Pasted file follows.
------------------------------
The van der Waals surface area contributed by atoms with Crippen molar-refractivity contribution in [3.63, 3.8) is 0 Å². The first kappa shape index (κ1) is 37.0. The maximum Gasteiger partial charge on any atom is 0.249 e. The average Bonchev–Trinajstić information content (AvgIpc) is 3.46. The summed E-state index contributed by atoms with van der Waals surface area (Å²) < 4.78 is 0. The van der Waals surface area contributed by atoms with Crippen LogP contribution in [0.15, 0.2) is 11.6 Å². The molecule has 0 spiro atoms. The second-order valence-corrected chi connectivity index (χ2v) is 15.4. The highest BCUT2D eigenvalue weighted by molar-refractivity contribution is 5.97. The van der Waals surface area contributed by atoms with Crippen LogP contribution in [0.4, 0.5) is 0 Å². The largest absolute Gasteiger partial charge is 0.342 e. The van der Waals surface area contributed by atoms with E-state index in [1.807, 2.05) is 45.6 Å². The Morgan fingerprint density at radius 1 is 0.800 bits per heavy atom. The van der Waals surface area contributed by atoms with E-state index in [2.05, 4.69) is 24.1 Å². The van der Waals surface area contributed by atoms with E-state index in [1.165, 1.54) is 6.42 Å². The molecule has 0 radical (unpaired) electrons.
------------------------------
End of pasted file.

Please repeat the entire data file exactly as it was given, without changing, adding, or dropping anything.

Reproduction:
The van der Waals surface area contributed by atoms with Crippen molar-refractivity contribution in [3.63, 3.8) is 0 Å². The first kappa shape index (κ1) is 37.0. The maximum Gasteiger partial charge on any atom is 0.249 e. The average Bonchev–Trinajstić information content (AvgIpc) is 3.46. The summed E-state index contributed by atoms with van der Waals surface area (Å²) < 4.78 is 0. The van der Waals surface area contributed by atoms with Crippen LogP contribution in [0.15, 0.2) is 11.6 Å². The molecule has 0 spiro atoms. The second-order valence-corrected chi connectivity index (χ2v) is 15.4. The highest BCUT2D eigenvalue weighted by molar-refractivity contribution is 5.97. The van der Waals surface area contributed by atoms with Crippen LogP contribution in [0.4, 0.5) is 0 Å². The largest absolute Gasteiger partial charge is 0.342 e. The van der Waals surface area contributed by atoms with E-state index in [1.807, 2.05) is 45.6 Å². The Morgan fingerprint density at radius 1 is 0.800 bits per heavy atom. The van der Waals surface area contributed by atoms with E-state index in [2.05, 4.69) is 24.1 Å². The van der Waals surface area contributed by atoms with E-state index in [1.165, 1.54) is 6.42 Å². The molecule has 0 radical (unpaired) electrons.